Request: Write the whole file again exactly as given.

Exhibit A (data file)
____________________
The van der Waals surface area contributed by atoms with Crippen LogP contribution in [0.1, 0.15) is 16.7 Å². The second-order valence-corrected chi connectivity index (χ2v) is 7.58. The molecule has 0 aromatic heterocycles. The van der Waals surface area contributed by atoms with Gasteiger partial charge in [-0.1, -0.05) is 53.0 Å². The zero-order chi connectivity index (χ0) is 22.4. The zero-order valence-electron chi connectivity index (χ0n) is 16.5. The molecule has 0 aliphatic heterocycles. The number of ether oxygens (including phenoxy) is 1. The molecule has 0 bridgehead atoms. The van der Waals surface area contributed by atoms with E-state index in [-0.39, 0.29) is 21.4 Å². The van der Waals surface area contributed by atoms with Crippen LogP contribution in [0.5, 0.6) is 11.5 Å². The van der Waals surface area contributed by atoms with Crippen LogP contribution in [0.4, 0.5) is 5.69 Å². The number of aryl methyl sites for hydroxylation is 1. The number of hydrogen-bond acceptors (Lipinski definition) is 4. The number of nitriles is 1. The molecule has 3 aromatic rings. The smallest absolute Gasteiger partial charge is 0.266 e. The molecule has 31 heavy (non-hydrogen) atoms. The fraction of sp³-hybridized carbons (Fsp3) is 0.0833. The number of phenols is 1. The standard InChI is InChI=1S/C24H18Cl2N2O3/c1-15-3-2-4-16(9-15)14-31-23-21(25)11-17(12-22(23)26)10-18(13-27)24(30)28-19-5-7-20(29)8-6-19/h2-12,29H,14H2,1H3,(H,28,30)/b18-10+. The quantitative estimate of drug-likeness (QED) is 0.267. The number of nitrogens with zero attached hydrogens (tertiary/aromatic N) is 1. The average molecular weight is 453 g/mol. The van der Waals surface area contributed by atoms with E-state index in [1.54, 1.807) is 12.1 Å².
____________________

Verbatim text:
The van der Waals surface area contributed by atoms with Crippen LogP contribution in [0.1, 0.15) is 16.7 Å². The second-order valence-corrected chi connectivity index (χ2v) is 7.58. The molecule has 0 aromatic heterocycles. The van der Waals surface area contributed by atoms with Gasteiger partial charge in [-0.1, -0.05) is 53.0 Å². The zero-order chi connectivity index (χ0) is 22.4. The zero-order valence-electron chi connectivity index (χ0n) is 16.5. The molecule has 0 aliphatic heterocycles. The number of ether oxygens (including phenoxy) is 1. The molecule has 0 bridgehead atoms. The van der Waals surface area contributed by atoms with E-state index in [-0.39, 0.29) is 21.4 Å². The van der Waals surface area contributed by atoms with Crippen LogP contribution in [0.5, 0.6) is 11.5 Å². The van der Waals surface area contributed by atoms with Crippen LogP contribution in [0.4, 0.5) is 5.69 Å². The number of aryl methyl sites for hydroxylation is 1. The number of hydrogen-bond acceptors (Lipinski definition) is 4. The number of nitriles is 1. The molecule has 3 aromatic rings. The smallest absolute Gasteiger partial charge is 0.266 e. The molecule has 31 heavy (non-hydrogen) atoms. The fraction of sp³-hybridized carbons (Fsp3) is 0.0833. The number of phenols is 1. The standard InChI is InChI=1S/C24H18Cl2N2O3/c1-15-3-2-4-16(9-15)14-31-23-21(25)11-17(12-22(23)26)10-18(13-27)24(30)28-19-5-7-20(29)8-6-19/h2-12,29H,14H2,1H3,(H,28,30)/b18-10+. The quantitative estimate of drug-likeness (QED) is 0.267. The number of nitrogens with zero attached hydrogens (tertiary/aromatic N) is 1. The average molecular weight is 453 g/mol. The van der Waals surface area contributed by atoms with E-state index in [1.54, 1.807) is 12.1 Å².